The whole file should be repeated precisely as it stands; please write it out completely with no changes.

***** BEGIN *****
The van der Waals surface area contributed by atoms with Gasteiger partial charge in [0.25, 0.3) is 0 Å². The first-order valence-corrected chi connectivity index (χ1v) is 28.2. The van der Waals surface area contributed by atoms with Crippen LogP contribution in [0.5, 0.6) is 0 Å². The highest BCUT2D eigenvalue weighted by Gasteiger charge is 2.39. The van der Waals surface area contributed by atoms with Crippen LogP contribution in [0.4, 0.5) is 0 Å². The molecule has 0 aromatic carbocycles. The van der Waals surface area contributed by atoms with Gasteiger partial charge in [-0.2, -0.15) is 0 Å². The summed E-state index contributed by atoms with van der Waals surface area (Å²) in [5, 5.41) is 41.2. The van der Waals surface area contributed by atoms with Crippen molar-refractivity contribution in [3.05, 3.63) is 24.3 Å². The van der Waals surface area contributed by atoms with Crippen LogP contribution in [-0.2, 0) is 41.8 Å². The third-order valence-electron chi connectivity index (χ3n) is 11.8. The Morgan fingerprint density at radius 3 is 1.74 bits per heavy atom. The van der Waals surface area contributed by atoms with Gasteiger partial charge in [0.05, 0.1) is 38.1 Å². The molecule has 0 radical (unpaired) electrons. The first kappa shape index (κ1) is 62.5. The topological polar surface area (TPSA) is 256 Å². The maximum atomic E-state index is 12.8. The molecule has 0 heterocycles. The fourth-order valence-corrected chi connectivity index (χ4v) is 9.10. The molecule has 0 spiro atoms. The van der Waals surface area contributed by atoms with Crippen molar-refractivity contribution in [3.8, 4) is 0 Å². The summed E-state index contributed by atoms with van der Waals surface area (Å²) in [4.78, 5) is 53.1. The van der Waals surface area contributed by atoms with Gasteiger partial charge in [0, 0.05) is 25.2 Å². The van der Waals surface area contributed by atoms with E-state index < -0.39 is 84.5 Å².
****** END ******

The van der Waals surface area contributed by atoms with Gasteiger partial charge in [0.25, 0.3) is 0 Å². The first-order valence-corrected chi connectivity index (χ1v) is 28.2. The van der Waals surface area contributed by atoms with Crippen LogP contribution in [0.5, 0.6) is 0 Å². The highest BCUT2D eigenvalue weighted by Gasteiger charge is 2.39. The van der Waals surface area contributed by atoms with Crippen LogP contribution in [0.4, 0.5) is 0 Å². The molecule has 0 aromatic carbocycles. The van der Waals surface area contributed by atoms with Gasteiger partial charge in [-0.2, -0.15) is 0 Å². The summed E-state index contributed by atoms with van der Waals surface area (Å²) in [5, 5.41) is 41.2. The van der Waals surface area contributed by atoms with Crippen molar-refractivity contribution in [3.05, 3.63) is 24.3 Å². The van der Waals surface area contributed by atoms with Crippen LogP contribution in [-0.2, 0) is 41.8 Å². The third-order valence-electron chi connectivity index (χ3n) is 11.8. The Morgan fingerprint density at radius 3 is 1.74 bits per heavy atom. The van der Waals surface area contributed by atoms with Gasteiger partial charge in [0.05, 0.1) is 38.1 Å². The molecule has 0 radical (unpaired) electrons. The first kappa shape index (κ1) is 62.5. The topological polar surface area (TPSA) is 256 Å². The maximum atomic E-state index is 12.8. The molecule has 0 heterocycles. The fourth-order valence-corrected chi connectivity index (χ4v) is 9.10. The molecule has 0 spiro atoms. The van der Waals surface area contributed by atoms with Crippen molar-refractivity contribution in [3.8, 4) is 0 Å². The summed E-state index contributed by atoms with van der Waals surface area (Å²) in [4.78, 5) is 53.1. The van der Waals surface area contributed by atoms with Gasteiger partial charge in [0, 0.05) is 25.2 Å². The van der Waals surface area contributed by atoms with E-state index < -0.39 is 84.5 Å².